Four dynamic speakers took the stage this morning for the Power Talks keynote at ACTE’s Career Tech Vision 2014 in Nashville, Tenn. Real-world, inspired learning as a change agent in education was a common thread throughout the talks.
Here are four takeaway lessons on the power of CTE from the keynote speakers:
Find your “zone of awesomeness.”
Career and technical educator and national faculty member for the Buck Institute for Education Brian Schoch encouraged attendees to find their “zone of awesomeness.” Finding the zone has helped Schoch design project-based learning that inspires students, and ultimately, helped keep him in the classroom when he considered leaving after his first semester of teaching. Student-led work equals student excitement and engagement, he said. That’s a message some educators may have heard before, but Schoch took his advice one step further, challenging educators to choose projects that also inspire and excite them. When four elements — authentic work, content-rich assignments, teacher excitement and student excitement — come together, “something magical happens,” he said.…
“Are you a tough boss?” asked an interviewer of John L. Weinberg, senior partner and de facto CEO of Goldman Sachs. A former Marine, Weinberg was a blunt-speaking, unabashed, and self-driven man who knew that most of Goldman’s employees sought to work as hard and as wisely as he himself did. During the period of his leadership, Goldman furthered and consolidated its rapid ascent as a global banking powerhouse.
Weinberg answered the question without hesitation. “Oh, tough is easy. Anyone can be tough.” What is really difficult, he explained, was getting a group of workers to perform to their absolute utmost and in coordination with one another. He was right, of course. The challenge facing Weinberg, and many managers, involves establishing an environment in which an already ambitious crew can deliver their best efforts and have those best efforts most advantageously applied. In my years at Goldman, that was our focus — seeking out the most able and appropriate resources within the firm to find solutions for clients and opportunities in the markets.…
Let’s talk taxes, and you needn’t flinch. The subject doesn’t have to be all bad news, and isn’t.
There were some changes for the 2014 tax year that you should be aware of as you undertake your small business’ tax prep, some of which may well be to your advantage.
Here’s the good news:
- The Affordable Care Act and the Small Business Health Care Tax Credit. This credit is now available to you if have 25 or fewer full-time (or full-time equivalent) employees, pay an average wage of less than $50,000 and cover at least half the cost of your employees’ health insurance premiums.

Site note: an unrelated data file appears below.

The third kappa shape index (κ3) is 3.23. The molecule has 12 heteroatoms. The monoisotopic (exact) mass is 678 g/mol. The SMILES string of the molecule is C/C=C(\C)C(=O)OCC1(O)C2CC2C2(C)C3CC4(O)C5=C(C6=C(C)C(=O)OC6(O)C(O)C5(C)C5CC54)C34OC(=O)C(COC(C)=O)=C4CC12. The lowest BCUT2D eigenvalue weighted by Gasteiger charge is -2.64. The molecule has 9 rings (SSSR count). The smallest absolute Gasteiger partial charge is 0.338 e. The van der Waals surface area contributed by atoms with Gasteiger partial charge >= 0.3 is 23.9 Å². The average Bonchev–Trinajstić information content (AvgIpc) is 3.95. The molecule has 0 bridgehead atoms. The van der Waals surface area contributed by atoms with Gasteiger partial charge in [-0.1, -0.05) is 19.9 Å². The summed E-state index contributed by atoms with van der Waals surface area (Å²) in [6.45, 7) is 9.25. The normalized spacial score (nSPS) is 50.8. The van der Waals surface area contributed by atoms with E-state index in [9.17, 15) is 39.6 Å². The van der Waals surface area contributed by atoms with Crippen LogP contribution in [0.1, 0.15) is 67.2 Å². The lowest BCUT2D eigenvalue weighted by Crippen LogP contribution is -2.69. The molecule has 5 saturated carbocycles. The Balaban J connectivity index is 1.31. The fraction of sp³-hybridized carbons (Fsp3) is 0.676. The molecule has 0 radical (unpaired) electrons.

- Last year, the maximum credit was 35% of any premiums you paid; it’s now 50%. The IRS provides plenty of information on the particulars, and here’s more about the ACA and your business.
- Another piece of good news: the standard business mileage rate changed in the 2014 tax year to 56 cents a mile.
This post is sponsored by Insight Education Group.
In parts one and two of this blog series, we discussed not only the challenges that schools face in implementing effective teacher observation and evaluation systems, but the promising evidence that classroom video can improve how educators grow.
In this third and final post, we take a close look at how teachers in one school district are using video – and the remarkable results they’re seeing.
When Newton County Schools System (NCSS), a 20,000-student district in Georgia, decided to install camera and audio systems in the classrooms of its 23 schools, the primary goal was to reduce disciplinary issues and improve student safety. But as Superintendent Samantha Fuhrey explains, it didn’t take long before they began thinking much bigger about how video could impact nearly every aspect of teaching and learning within the district.
At the time, NCSS’ administrators and instructional leaders were also grappling with issues that are unfortunately all too common: new and heightened curricular expectations and declining student achievement scores – without enough professional support for teachers or funding.…